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2016 forecast for the UK construction and building trade

2016 looks set to be a good year for building and construction in the UK. After several gloomy years, this sector has been boosted by factors including long-term spending pledges by the government for infrastructure and the boom in house building. There are a number of factors contributing to the outlook for the UK construction and building trade in the year ahead, many of them positive.

Commercial sector

As the UK economy continues to recover from the 2008 crash, there's a rise in demand for construction and building services by the commercial sector. The recovery is not yet assured, however.

Infrastructure and government policy

Two government actions offered a boost to the construction sector. Firstly, the Chancellor pledged £12bn in infrastructure spending spread over the next five years. Secondly, the government committed further to housebuilding programmes on greenfield and brownfield sites. These two forces have combined to boost the construction industry over the next few years. There are also major civil projects, such as the Thames Tideway Tunnel and Hinkley Point nuclear power station, planning intense activity over the next few years; these should afford work to many in the civil engineering sector.

House building

London's housing market seems saturated but the release of land by the government for house building projects is likely to provide a boost to this sector. The UK desperately needs new homes but it's expected that new housebuilding will mostly occur outside the capital, where the top end of the market is losing steam thanks to the Brexit threat and other factors. Most economists blame government policy for the shortfall in houses: it's so far proved inadequate at enabling the construction industry to build enough to fulfil demand.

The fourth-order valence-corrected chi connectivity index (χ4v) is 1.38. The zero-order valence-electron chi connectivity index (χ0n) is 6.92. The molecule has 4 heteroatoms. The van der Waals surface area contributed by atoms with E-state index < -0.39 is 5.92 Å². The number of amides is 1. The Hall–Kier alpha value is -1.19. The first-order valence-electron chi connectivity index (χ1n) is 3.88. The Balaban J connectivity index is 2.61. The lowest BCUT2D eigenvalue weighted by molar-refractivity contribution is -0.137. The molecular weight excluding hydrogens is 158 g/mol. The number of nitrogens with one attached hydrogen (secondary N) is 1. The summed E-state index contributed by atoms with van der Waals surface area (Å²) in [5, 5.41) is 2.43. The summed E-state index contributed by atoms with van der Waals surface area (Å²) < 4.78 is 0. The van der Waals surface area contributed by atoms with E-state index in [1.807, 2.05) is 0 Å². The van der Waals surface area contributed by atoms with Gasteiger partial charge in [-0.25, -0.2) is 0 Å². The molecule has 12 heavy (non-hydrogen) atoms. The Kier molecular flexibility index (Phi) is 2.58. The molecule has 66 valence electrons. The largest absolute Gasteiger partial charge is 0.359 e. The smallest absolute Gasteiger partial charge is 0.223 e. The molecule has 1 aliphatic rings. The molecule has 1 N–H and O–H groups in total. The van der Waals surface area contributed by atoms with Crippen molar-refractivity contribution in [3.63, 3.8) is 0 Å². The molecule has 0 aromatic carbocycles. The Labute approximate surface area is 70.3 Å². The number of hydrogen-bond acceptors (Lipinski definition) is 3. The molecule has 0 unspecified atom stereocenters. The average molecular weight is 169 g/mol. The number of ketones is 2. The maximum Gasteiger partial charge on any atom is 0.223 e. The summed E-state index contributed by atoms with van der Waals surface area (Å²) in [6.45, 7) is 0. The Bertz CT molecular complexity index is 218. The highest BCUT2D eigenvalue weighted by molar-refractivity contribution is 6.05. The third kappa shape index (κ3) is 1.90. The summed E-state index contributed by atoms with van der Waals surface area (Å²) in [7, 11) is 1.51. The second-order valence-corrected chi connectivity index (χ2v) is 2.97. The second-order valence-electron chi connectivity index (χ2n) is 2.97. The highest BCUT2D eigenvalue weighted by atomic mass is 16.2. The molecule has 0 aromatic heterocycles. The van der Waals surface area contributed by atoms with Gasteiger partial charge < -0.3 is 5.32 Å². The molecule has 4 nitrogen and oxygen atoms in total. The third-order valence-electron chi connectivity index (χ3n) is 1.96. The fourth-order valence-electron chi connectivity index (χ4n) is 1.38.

Economic recovery

After a seven month dip in the latter half of 2015, the construction sector picked up at the end of 2015. It's likely the improved economy is going to provide the confidence the commercial sector needs to push forward with construction and building projects this year, provided the recovery is sustained.


Some trades are also likely to be boosted by demand for services in the flood-affected areas, especially in the North of England. With flood damage from December 2015 and the early days of 2016 estimated to be around the £5bn mark, there is going to be demand for building trades and services. Some of this will be boosted by government funds to help the affected. Over the longer term, it's likely there will be a debate about how to help flood-affected communities. Arranging for the construction of better flood defences may take some time to organise and fund, so we might not see this work start this year.

There remain challenges to the building and construction sector.

The economic recovery remains somewhat fragile, and there are skills gaps looming as employment rises. There's also an interest rate rise on the horizon, which could negatively impact on some projects. The outlook for 2016 is likely to be fairly positive, and there's already anecdotal evidence of the industry improving.

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